Seems to me that the best practice is to raise any possible UCI claims prior to trial on the merits–depending on when you learn of the alleged UCI.
The general rule is the defense does not waive UCI by failing to raise it at trial. Id. at 193. This rule, however, is not absolute. The United States Court of Appeals for the Armed Forces (CAAF) has distinguished UCI in the accusative phase (e.g., involving the preferral, forwarding, and referral of charges), from UCI in the adjudicative phase (e.g., interference with witnesses, judges, members, and counsel). United States v. Weasler, 43 M.J. 15, 17-18 (C.A.A.F. 1995). In making this distinction, the CAAF concluded claims of UCI during the accusative phase can be waived. Id. at 19 (“Where there is coercion in the preferral process, ‘the charges are treated as unsigned and unsworn,’ but the ‘failure to object’ constitutes waiver of the issue.”). The court has also found waiver of defects in the forwarding process if not challenged at trial. Id. (citing United States v. Hamilton, 41 M.J. 32, 36 (C.M.A. 1994)).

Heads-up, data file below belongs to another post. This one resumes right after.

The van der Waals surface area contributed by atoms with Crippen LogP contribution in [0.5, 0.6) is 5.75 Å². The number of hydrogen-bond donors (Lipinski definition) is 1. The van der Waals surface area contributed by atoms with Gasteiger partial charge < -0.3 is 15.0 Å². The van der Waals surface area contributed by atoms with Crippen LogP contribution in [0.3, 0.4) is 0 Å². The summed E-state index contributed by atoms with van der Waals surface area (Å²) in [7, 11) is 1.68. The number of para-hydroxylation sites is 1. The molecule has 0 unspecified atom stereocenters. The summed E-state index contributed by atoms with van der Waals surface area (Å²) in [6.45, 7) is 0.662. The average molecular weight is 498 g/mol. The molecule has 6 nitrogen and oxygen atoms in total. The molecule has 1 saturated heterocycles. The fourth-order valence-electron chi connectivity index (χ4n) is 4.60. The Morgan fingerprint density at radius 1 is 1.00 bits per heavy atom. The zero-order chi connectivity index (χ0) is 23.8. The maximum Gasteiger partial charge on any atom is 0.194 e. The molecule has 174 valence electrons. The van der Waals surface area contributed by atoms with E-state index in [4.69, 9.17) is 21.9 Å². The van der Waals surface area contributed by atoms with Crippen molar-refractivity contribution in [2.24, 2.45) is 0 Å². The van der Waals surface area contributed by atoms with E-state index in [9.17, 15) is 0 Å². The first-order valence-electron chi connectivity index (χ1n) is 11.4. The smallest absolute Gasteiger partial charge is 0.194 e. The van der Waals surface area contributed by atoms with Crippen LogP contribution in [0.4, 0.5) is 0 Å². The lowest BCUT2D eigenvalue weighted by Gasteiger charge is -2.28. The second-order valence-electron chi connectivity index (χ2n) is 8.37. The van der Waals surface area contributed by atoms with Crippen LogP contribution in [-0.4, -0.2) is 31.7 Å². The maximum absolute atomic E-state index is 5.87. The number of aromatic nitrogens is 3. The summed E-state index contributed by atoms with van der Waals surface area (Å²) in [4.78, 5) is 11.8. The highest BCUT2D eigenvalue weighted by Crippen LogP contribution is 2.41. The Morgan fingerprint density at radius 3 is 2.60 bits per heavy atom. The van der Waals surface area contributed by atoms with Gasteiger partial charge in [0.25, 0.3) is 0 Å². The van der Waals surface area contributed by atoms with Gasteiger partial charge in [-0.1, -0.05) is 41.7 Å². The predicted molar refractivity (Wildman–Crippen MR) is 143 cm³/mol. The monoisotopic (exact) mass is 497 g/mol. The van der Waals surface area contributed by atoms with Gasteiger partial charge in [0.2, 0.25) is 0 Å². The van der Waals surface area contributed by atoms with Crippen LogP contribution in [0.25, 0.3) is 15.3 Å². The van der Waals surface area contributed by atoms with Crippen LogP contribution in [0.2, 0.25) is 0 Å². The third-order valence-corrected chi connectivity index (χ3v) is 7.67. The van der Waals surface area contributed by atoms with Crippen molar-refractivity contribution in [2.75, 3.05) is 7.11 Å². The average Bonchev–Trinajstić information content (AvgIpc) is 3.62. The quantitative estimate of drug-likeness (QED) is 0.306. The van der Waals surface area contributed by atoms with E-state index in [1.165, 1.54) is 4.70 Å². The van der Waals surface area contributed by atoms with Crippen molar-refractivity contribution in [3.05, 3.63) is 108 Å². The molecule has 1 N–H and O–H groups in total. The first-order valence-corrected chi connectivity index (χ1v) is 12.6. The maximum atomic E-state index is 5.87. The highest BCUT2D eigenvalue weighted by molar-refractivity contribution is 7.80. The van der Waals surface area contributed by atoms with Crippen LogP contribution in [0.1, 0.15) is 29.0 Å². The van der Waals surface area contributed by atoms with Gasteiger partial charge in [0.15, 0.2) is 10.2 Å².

Having concluded referral is part of the accusatorial stage, we examine appellant’s knowledge of the facts at the time and whether appellant was in some way precluded from raising UCI at trial. “If command influence is known, or reasonably could be known in either the accusatorial stage or the selection process, failure to raise the issue constitutes waiver.” See United States v. Upshaw, 49 M.J. 111, 114 (C.A.A.F. 1998) (Crawford, J., concurring) (citing Weasler, 43 M.J. at 17).